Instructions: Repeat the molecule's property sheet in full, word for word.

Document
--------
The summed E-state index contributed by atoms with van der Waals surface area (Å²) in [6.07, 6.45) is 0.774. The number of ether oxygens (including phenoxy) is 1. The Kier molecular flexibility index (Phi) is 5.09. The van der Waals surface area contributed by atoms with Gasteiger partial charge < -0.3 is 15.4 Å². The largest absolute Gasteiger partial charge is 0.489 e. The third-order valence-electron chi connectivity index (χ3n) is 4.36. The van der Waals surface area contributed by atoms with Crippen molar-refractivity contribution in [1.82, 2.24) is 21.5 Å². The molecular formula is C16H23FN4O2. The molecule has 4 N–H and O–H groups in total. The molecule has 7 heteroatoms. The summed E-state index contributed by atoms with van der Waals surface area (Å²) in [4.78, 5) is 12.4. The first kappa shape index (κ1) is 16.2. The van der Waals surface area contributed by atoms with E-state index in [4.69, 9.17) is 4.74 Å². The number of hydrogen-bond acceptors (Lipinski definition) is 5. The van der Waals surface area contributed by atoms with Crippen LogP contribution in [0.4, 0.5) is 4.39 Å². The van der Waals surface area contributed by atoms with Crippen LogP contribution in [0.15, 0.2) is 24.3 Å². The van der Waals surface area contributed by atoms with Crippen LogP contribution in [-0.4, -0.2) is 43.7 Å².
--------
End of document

The summed E-state index contributed by atoms with van der Waals surface area (Å²) in [6.07, 6.45) is 0.774. The number of ether oxygens (including phenoxy) is 1. The Kier molecular flexibility index (Phi) is 5.09. The van der Waals surface area contributed by atoms with Gasteiger partial charge < -0.3 is 15.4 Å². The largest absolute Gasteiger partial charge is 0.489 e. The third-order valence-electron chi connectivity index (χ3n) is 4.36. The van der Waals surface area contributed by atoms with Crippen molar-refractivity contribution in [1.82, 2.24) is 21.5 Å². The molecular formula is C16H23FN4O2. The molecule has 4 N–H and O–H groups in total. The molecule has 7 heteroatoms. The summed E-state index contributed by atoms with van der Waals surface area (Å²) in [4.78, 5) is 12.4. The first kappa shape index (κ1) is 16.2. The van der Waals surface area contributed by atoms with E-state index in [4.69, 9.17) is 4.74 Å². The number of hydrogen-bond acceptors (Lipinski definition) is 5. The van der Waals surface area contributed by atoms with Crippen LogP contribution in [0.4, 0.5) is 4.39 Å². The van der Waals surface area contributed by atoms with Crippen LogP contribution in [0.15, 0.2) is 24.3 Å². The van der Waals surface area contributed by atoms with Crippen LogP contribution in [-0.4, -0.2) is 43.7 Å².